02 May 2012
Waging the Battle to Build the U.S.’s First Offshore Wind Farm
After a decade seeking approval to build the U.S.’s first offshore wind farm, Cape Wind president Jim Gordon is on the verge of beginning construction. In an interview with Yale Environment 360, he describes why his struggle has been good for clean energy — and why the fight is still not over.
Jim Gordon’s initial accomplishment in proposing a wind farm off the coast of Cape Cod was unintended: He managed to unite Senator Edward M. Kennedy, the liberal lion of the Senate, with William Koch, the conservative petroleum and coal magnate and GOP fundraiser. Both opposed Cape Wind
, the plan to put 130 giant wind turbines six miles off land in Nantucket Sound.
Courtesy of Cape Wind
Ten years later, Gordon is on the verge of starting construction on the nation’s first offshore wind farm. His plans have survived a regulatory gauntlet that included reviews by 17 government agencies, court challenges, and bitter public squabbles with opponents — funded in large part by Koch.
But just as he is poised to plant the first turbine, with blades reaching 440 feet above the water, the renewable energy industry has been shaken. The U.S. Congress has not renewed the chief tax incentive that has fueled development of wind power, and natural gas prices have plummeted, undercutting renewable prices.
But backed by a sympathetic governor and Massachusetts laws that require utilities to buy from renewable sources, Gordon says he is confident the logic of wind power will prevail. In an interview with Yale Environment 360
contributor Doug Struck, Gordon talked about his decade-long fight to build the U.S.’s first offshore wind farm, why he thinks renewable energy developers will survive a boom in cheap natural gas, and why Cape Wind’s long struggle will ultimately benefit the clean energy sector.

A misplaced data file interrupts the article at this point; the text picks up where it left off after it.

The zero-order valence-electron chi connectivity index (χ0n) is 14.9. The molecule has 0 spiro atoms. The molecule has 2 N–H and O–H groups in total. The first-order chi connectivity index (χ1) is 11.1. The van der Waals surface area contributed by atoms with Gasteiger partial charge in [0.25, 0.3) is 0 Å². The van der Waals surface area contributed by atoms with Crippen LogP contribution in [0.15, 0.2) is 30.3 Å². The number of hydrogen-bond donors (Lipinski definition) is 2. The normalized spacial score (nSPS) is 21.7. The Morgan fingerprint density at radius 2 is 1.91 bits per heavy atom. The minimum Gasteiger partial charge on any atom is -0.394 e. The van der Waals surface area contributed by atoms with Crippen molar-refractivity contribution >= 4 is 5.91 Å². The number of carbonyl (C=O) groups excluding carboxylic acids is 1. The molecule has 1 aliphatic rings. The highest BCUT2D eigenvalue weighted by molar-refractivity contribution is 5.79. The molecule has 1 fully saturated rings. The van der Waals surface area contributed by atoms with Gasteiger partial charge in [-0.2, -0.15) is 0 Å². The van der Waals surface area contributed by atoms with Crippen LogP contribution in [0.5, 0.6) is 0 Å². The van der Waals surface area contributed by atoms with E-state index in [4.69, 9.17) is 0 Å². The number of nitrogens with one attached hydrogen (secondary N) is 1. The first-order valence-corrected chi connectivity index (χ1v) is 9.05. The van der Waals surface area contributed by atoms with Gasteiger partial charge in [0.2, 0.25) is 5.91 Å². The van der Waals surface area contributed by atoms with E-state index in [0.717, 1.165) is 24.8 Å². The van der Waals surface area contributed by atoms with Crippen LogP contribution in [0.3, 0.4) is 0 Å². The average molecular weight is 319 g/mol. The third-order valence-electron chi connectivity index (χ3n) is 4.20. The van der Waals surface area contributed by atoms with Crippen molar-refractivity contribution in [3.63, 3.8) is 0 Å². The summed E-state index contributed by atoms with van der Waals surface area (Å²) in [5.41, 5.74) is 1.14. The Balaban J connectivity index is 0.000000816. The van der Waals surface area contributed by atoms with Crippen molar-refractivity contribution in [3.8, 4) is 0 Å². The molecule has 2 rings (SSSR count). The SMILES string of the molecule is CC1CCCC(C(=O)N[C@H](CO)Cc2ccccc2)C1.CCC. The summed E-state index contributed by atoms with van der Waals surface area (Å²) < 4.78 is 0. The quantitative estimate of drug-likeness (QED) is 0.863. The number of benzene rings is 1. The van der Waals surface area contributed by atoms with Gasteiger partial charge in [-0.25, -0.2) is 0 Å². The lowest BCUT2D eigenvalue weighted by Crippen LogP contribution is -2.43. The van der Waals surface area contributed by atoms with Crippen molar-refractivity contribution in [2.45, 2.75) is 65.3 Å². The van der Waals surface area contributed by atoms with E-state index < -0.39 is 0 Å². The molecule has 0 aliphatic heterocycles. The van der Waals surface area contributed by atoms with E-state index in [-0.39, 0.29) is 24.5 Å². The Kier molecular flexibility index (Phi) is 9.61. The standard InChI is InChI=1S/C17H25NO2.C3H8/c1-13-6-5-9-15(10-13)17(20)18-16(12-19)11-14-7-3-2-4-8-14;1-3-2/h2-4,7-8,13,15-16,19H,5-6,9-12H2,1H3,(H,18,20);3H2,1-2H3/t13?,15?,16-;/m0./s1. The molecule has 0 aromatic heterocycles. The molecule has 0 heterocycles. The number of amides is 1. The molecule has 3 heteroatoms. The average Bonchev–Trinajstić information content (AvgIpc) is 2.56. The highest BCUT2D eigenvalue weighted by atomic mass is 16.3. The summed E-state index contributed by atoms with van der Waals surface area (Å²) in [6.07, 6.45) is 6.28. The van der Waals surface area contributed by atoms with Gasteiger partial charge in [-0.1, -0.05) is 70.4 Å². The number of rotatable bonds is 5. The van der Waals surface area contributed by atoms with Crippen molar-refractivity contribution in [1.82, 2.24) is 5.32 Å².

“It was painful, it was costly, it was frustrating,” Gordon said. “But you know something, if it makes it easier for others after me, I take some pride in that. And I take some hope in that because America needs renewable energy.”
Yale Environment 360:
How did you come to develop America’s first offshore wind farm?
Well, when I graduated from Boston University, instead of heading to film school, I made kind of a fork in the road. I graduated during the Arab oil embargo [in the 1970s]. There were block-long gas lines to get your automobile filled. I felt that energy was going to be a challenge that would be facing not only my generation, but future generations. So I jumped into the energy business.
We built new state-of-the-art, combined-cycle electric generation plants, which were basically marrying a gas turbine to a heat recovery boiler in a steam turbine. And that allowed us to produce energy very efficiently, orders
The overwhelming majority of Massachusetts citizens... want the Cape Wind project built.”
of magnitude cleaner than the coal and heavy oil plants that made up most of the electric generation portfolio in New England. We did that for about 20 years.
And then in 2000, we took a step back. We felt that renewable energy was going to be the most important direction that we could take to further diversify New England’s energy generation portfolio and to produce clean, healthy electricity.
But by picking offshore wind, you launched yourself into a 10-year fight that is not over yet. Is it worth it?
I wouldn’t call it a fight, I would call it an epic battle. With every major energy or infrastructure project in New England you’re always going to have some opposition to it. People are resistant to change.
We were announcing a project that would produce over 75 percent of the Cape and islands’ electricity with zero pollutant emissions, zero water consumption and zero waste discharge — and most importantly harnessing an inexhaustible and abundant energy resource that’s ours, that’s not controlled by cartels overseas. We thought people would really be excited about it.
But we were surrounded by the wealthiest, most politically influential people in the United States, and a lot of them still are fighting this project. The overwhelming majority of Massachusetts citizens, according to independent public opinion polls throughout Massachusetts and on Cape Cod, want the Cape Wind project built.
Why do you think it engendered a passionate opposition?
This was bold. It was an ambitious project. It was certainly groundbreaking. And I think that people have a fear of the unknown and a resistance to change.
Over the last decade the project has gone through probably the most comprehensive and exhaustive environmental, socioeconomic review process of any energy project in the history of the United States, including nuclear
The results have shown the project is going to create significant public interest benefits at minimal impact.”
power plants and coal plants.